The number of social media users recently scammed, hacked, and even harassed online is alarming. While cybercrime victims before were the clueless titos and titas, now, journalists, doctors, teachers, and even those in the religious communities have fallen to the more sophisticated forms of scams. We could see now the impact of cybercrime across all ages and spectrums of society.
As a technology editor, I always write about topics on internet safety and security. I also took courses on cybersecurity and internet security to learn more about it. My desire to gain additional knowledge about information security has given me 50 certifications, including an IT support professional certificate and cybersecurity analyst certification. My job as the Tech Editor and IT head of Manila Bulletin has made me the unofficial tech support guy for my friends. Just last week, I got urgent messages from five of my friends asking about different cybersecurity issues.
I always tell my friends to be careful when clicking links from emails. Scammers could convincingly copy websites to look the same as the real ones. Check the URL before clicking, hover the cursor on top of the link, check the lower-left corner of your browser. If you don’t recognize the URL, don’t proceed.
Never trust Facebook-sponsored posts immediately. Facebook allows scammers to target you using its platform. If a sponsored post asks you to log in to your account, it’s a scam. Don’t proceed. If you see these scam ads, it means the scammers target you. Using the Facebook algorithm, the scammers know that you are more likely to click their sponsored post.
These are the messages I got from my friends. With the help of some members of the Phillippine Hacking University (PHU) group, we recovered two facebook and one Instagram accounts. Read on and learn how not to be a victim of cyber scams.
Question: I got a private message asking me to post an article through an instant Facebook article. He will pay 60 dollars per published article and 120 dollars for videos. Is this legit?
Answer: That’s a scam. It happened before. A struggling Facebook page immediately grabbed what seems to be an opportunity. Instead of getting that 60-dollars for the article and 120-dollars for the video, the scammers took over the page. If you agree, the scammers will then ask you to give them access to your Business Manager Account, don’t!. Giving permission will provide them with authority to kick you out as owner/admin of your page.
Question: I got a message that says my Facebook account would be verified and have that blue check after my name. I need to follow the instruction and install an app from someone who claims to be from Facebook.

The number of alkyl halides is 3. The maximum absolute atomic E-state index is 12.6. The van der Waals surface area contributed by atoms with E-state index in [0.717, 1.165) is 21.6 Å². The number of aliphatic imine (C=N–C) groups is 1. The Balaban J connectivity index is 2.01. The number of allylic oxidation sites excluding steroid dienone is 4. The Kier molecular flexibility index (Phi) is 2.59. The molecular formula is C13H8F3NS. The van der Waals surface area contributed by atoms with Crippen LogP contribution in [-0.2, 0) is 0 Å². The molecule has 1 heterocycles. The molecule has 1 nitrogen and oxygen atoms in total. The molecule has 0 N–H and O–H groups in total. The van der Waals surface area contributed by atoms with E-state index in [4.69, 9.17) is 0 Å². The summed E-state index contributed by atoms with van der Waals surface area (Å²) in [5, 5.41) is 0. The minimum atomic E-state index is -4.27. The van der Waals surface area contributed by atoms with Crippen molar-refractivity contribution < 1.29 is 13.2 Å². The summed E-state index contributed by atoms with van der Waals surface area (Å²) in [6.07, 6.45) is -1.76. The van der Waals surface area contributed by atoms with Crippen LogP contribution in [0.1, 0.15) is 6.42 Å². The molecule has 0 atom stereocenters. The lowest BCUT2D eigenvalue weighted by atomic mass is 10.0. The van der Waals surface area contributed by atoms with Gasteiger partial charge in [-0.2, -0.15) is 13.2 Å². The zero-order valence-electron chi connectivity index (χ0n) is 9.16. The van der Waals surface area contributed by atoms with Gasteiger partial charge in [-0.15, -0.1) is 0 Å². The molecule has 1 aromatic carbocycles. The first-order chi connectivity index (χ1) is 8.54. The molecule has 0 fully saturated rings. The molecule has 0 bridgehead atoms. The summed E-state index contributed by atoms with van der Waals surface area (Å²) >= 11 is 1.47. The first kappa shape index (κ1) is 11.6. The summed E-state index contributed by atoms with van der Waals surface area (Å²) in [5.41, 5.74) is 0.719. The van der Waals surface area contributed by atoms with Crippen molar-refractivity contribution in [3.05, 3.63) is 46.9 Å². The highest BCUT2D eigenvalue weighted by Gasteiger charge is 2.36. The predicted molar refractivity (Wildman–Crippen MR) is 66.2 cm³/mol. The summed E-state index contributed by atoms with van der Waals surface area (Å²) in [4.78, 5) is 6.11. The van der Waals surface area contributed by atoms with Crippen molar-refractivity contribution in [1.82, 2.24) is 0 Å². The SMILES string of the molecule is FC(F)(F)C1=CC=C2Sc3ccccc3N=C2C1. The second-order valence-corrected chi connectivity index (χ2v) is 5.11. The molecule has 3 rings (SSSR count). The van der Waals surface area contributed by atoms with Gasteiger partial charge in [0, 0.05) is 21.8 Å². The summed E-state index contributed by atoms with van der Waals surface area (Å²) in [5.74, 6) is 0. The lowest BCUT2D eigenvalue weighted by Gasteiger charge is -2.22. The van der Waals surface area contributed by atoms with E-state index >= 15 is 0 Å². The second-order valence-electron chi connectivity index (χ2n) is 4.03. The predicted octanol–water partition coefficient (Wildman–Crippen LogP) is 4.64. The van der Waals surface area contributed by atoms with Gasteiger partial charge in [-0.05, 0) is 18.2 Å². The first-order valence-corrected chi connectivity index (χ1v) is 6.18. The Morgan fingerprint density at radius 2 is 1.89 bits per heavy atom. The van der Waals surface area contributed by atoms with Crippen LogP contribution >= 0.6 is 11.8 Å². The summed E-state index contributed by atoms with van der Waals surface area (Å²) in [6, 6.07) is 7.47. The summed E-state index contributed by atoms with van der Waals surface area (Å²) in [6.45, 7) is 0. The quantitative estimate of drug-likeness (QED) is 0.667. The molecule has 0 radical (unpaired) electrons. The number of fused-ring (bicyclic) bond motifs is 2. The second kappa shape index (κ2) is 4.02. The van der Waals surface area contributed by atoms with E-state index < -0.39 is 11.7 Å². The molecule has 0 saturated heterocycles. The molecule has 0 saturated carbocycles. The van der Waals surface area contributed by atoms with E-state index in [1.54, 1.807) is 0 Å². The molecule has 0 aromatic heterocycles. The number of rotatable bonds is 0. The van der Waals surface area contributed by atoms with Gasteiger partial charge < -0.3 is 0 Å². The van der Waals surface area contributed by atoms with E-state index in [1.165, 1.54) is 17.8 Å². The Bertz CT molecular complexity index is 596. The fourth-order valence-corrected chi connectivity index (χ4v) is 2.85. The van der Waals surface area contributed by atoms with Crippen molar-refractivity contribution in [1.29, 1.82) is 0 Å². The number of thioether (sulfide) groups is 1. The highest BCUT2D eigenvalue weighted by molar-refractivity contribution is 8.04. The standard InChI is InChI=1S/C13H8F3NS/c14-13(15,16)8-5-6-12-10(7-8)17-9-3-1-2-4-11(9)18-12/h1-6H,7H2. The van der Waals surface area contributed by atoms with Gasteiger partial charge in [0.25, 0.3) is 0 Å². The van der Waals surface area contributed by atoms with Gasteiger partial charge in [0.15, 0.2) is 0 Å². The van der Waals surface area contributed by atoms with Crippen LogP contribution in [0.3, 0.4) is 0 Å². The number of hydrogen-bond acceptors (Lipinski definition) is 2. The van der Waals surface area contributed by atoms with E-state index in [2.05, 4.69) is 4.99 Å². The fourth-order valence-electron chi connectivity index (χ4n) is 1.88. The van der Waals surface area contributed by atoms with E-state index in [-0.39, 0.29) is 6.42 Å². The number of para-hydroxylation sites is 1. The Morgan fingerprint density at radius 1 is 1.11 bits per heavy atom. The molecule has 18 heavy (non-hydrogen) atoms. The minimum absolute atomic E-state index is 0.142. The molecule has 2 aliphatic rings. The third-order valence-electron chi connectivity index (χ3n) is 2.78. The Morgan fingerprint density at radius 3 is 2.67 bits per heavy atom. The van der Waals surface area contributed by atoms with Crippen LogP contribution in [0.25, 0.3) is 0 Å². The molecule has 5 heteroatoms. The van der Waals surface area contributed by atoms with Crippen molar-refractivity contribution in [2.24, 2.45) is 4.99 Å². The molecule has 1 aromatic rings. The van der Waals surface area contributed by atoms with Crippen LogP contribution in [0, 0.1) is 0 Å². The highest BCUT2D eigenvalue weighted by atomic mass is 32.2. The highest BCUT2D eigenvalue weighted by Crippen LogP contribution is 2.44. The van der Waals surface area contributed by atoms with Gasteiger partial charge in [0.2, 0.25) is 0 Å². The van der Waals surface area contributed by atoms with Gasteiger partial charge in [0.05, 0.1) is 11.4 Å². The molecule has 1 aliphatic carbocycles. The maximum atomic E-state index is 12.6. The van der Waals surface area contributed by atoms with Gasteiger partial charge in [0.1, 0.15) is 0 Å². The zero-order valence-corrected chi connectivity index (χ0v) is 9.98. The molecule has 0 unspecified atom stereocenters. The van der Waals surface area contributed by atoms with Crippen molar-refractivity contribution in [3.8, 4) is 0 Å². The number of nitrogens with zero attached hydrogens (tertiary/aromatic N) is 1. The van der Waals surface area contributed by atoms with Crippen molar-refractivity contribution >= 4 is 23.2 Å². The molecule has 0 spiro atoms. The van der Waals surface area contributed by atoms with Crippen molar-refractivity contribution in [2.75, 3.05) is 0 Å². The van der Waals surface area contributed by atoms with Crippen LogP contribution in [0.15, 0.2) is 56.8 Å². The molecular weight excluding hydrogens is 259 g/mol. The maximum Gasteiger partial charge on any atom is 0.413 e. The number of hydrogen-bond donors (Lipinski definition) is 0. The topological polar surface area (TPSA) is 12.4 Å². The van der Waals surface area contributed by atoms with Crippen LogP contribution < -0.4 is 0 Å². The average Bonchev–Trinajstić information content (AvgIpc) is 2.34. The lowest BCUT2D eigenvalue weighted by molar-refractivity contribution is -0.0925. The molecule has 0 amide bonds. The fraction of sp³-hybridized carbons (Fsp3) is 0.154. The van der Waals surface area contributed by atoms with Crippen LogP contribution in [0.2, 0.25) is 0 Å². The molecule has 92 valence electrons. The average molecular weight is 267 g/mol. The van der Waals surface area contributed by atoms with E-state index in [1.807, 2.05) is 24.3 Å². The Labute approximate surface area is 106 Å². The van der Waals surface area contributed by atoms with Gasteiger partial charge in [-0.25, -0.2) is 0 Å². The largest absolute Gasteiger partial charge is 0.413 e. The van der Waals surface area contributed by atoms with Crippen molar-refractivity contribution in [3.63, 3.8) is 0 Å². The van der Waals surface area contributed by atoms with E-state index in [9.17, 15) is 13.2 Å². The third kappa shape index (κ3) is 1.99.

Answer: That’s a scam. Facebook will never ask you to install an app to verify your account. Be careful. Third-party apps you would install could not only compromise your social media account but also take over your computer.
Question: I got a message from a friend that says I won a government agency raffle. I need first to send PhP28,500.50 for a tax clearance fee to get the one million-peso prize.
Answer: That’s a scam. Never believe a message like this or its variants. Sometimes, scammers would use your friend’s account to ask for money from you. Never send anything. Verify first if it is really from your friend or that agency who said that you won something.
Question: I think hackers compromised my Facebook account. Someone is accessing it without asking permission. What would I do?
Answer: If you’re worried about the security of your FB account, go to https://www.facebook.com/hacked. Facebook will walk you through how to change your password if you think your account is compromised. After following all the instructions, immediately activate the 2FA feature to add an extra layer of protection to your account.
Question: I got a message saying that he has access to my email. As proof, he gave me the old password that I used for my account. He told me that he would forward my incriminating messages and photos to my friends and family if I won’t pay US$100 using bitcoin.
Answer: This is a scam. These criminals usually get email addresses from compromised databases. A breach like this is not your fault. To secure your email, you need to change your password regularly. It would be best to use a password that you could easily remember but difficult for hackers to guess. Don’t worry. A message like this is a scam, and the sender has no access to your email.
Remember, it is always safe to think before you click.